Three College Professors Receive Dean’s Excellence in Teaching Awards, Honored for Dedication to Educating Students
Patrick Johnson (Department of Physics), Chandra Manning (Department of History) and Libbie Rifkin (Department of English) will receive the prestigious Dean’s Excellence in Teaching Award. This award is given to those faculty members who have demonstrated that they are exceptional educators who are deeply committed to enriching the undergraduate experience.
“The innovation, dedication and commitment of these teachers contributes significantly to advancing the mission of Georgetown College,” says Soyica Colbert, interim dean.
Johnson is a physicist at the university whose research interests include modeling micromagnetics and calculations of classical and quantum systems. However, the professor’s greatest passion is creating an environment where complex topics like physics are accessible to all.
Since starting at Georgetown in 2014, Johnson has adapted the introductory course Principles of Physics so that each of the 170 students who come to his class from varied backgrounds and interests leaves with a better understanding of the material. He recently developed virtual reality tools to help convey abstract concepts like vector fields through 3D visualization.
Johnson also makes sure to learn all of his students’ names within the first few weeks of school so that when students meet with him for office hours, he can better assist them as individuals.
With the help of the Doyle Fellowship, Johnson was also able to develop his course Physics of Sight and Sound. In this class, students explore the course content and issues of diversity and difference, such as how our biases affect our understanding. Next semester, Johnson will begin co-teaching a course for incarcerated students through the Prison and Justice Initiative.
One of his greatest contributions in increasing accessibility to science has been the publication of his book The Physics of Star Wars, that explores complex scientific topics through the popular movie franchise.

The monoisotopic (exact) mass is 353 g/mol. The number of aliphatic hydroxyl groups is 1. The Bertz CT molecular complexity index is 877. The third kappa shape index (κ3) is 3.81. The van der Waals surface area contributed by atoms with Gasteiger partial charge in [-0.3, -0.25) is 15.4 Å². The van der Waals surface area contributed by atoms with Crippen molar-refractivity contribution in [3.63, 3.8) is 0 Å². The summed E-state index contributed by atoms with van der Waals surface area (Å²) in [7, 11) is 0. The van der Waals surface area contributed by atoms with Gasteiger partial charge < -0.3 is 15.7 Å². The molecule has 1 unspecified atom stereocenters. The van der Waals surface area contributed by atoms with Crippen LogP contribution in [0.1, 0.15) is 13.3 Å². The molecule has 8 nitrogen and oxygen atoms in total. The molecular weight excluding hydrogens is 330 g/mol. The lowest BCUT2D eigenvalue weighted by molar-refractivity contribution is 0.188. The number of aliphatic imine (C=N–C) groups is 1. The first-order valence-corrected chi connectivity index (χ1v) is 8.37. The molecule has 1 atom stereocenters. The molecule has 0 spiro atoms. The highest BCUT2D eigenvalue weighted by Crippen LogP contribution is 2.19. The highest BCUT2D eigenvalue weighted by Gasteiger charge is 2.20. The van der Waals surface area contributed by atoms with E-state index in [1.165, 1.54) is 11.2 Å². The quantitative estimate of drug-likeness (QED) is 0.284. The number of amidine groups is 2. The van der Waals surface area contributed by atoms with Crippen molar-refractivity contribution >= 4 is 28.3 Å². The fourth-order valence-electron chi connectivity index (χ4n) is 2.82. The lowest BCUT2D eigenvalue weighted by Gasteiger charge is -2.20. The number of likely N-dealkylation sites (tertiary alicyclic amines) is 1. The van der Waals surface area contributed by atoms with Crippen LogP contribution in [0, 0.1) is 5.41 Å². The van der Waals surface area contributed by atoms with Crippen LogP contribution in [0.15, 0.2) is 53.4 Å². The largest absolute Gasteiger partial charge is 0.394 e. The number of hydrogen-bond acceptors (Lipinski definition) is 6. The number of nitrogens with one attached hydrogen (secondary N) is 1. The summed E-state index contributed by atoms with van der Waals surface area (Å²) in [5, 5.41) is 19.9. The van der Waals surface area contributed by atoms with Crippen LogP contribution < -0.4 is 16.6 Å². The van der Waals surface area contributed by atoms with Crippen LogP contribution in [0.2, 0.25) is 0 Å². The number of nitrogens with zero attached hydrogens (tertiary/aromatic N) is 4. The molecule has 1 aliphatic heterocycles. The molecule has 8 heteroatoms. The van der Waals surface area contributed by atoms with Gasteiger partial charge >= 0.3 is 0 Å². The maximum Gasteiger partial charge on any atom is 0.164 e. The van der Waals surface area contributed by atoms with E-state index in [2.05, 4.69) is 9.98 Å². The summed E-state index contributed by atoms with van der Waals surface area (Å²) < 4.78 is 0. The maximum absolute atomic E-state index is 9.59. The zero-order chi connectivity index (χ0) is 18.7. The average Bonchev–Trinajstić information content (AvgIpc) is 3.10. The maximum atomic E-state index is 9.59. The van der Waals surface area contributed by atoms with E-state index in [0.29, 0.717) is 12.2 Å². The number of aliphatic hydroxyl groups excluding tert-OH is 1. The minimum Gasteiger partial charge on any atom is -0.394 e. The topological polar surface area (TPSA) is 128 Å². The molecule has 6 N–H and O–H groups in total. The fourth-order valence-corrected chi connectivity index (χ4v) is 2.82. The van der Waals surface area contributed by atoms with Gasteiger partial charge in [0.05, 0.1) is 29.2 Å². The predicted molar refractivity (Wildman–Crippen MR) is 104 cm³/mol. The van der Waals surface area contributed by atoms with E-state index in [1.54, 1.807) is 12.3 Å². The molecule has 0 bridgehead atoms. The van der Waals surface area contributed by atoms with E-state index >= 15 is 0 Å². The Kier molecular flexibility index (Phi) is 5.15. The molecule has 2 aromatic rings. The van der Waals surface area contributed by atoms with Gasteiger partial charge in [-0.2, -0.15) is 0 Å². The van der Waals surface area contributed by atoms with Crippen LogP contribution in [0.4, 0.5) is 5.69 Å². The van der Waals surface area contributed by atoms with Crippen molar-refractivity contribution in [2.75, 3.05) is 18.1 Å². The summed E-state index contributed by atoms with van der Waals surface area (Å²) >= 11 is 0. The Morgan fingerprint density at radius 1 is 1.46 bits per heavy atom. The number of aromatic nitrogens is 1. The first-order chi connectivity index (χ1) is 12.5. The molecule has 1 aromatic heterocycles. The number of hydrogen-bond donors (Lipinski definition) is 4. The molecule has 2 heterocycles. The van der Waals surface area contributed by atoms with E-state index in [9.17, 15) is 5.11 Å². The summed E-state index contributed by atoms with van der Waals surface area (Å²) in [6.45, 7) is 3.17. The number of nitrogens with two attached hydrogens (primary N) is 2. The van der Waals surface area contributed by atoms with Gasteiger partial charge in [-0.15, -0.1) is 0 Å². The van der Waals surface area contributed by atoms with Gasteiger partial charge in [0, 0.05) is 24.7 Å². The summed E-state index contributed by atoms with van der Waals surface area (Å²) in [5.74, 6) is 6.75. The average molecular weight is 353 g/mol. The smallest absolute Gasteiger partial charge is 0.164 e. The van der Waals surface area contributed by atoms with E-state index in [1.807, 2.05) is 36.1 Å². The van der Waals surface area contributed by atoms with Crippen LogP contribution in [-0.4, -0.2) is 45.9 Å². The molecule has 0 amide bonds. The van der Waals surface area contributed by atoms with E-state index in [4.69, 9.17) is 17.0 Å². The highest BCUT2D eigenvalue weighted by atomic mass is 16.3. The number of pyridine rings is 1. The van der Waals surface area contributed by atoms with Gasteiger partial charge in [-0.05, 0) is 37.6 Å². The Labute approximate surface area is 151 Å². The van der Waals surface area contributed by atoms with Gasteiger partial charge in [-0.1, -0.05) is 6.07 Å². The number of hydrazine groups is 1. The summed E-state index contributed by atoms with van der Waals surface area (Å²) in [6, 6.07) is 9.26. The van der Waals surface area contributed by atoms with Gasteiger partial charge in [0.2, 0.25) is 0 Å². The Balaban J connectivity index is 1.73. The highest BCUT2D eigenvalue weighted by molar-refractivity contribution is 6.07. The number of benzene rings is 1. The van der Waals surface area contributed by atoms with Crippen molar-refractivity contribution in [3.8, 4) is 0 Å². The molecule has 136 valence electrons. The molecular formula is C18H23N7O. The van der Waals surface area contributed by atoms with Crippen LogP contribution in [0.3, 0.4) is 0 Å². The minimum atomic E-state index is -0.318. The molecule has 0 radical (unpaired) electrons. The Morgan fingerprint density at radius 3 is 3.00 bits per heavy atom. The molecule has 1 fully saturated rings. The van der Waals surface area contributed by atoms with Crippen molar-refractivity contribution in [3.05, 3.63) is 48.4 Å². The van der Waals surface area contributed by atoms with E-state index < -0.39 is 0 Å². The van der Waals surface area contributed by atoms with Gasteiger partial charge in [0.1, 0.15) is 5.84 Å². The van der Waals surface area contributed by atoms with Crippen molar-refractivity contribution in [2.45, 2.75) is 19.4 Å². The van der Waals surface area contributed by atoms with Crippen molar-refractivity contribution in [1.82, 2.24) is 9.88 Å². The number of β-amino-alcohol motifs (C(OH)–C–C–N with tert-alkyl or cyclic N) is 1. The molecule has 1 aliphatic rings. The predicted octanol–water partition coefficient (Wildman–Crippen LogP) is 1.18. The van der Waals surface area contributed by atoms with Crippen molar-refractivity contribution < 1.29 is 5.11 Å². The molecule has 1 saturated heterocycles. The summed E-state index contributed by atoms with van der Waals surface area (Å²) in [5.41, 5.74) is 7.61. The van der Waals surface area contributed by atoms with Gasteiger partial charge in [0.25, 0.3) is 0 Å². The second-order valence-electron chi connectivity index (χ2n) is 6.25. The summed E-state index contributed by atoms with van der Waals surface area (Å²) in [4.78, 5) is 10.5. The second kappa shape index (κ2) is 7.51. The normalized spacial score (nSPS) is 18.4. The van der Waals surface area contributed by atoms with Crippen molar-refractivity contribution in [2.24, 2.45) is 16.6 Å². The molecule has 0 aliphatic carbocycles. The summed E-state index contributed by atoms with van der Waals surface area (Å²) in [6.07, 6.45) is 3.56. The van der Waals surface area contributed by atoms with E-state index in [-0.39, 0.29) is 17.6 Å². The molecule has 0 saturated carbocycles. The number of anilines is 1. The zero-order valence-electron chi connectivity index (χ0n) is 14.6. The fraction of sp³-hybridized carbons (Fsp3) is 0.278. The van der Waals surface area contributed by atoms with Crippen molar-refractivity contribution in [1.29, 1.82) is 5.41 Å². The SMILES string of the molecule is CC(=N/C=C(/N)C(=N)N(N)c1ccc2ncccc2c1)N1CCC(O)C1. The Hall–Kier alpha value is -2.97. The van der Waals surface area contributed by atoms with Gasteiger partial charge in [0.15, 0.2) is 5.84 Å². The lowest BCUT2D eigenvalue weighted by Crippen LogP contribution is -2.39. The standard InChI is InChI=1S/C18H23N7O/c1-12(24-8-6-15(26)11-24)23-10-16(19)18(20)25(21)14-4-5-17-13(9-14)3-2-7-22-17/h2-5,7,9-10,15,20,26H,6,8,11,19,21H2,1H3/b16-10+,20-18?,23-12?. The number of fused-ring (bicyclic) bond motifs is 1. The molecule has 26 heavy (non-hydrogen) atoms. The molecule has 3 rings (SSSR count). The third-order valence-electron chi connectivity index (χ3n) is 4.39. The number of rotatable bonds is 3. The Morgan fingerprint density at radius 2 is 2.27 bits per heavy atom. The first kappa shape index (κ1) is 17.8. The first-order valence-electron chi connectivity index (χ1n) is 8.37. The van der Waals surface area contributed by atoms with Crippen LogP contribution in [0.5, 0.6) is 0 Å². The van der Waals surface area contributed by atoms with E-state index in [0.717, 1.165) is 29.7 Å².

Amy Liu, professor of physics and department chair, says that Johnson “has developed a talent and passion for communicating science to ever broader audiences.”
“Patrick has established himself as a gifted and innovative teacher who cares deeply about his students,” she continues. “Patrick has made many contributions to our shared mission of encouraging intellectual exploration, cultivating lifelong learning and educating the whole person. He is an exceptional teacher and a delightful colleague.”
Johnson says that he looks forward to continuing to find new ways to educate others about science and hopes to bring even more focus to social justice in his classes.
“I love teaching physics, says Johnson. “When Georgetown hired me six years ago, I felt like I had gotten my dream job. I still feel that way.”
Manning is one of the leading historians of the Civil War and Reconstruction era of her generation. As a long-time member of the history department, Manning has created a unique environment whereby students feel challenged, respected and engaged.
In her courses like Baseball and American Society from 1840s-1950s, Manning entices students into the subject matter with an engaging topic and uses that to explain deeper undercurrents in United States history. She has led undergraduates in collaborations with the National Parks Service and the Organization of American Historians.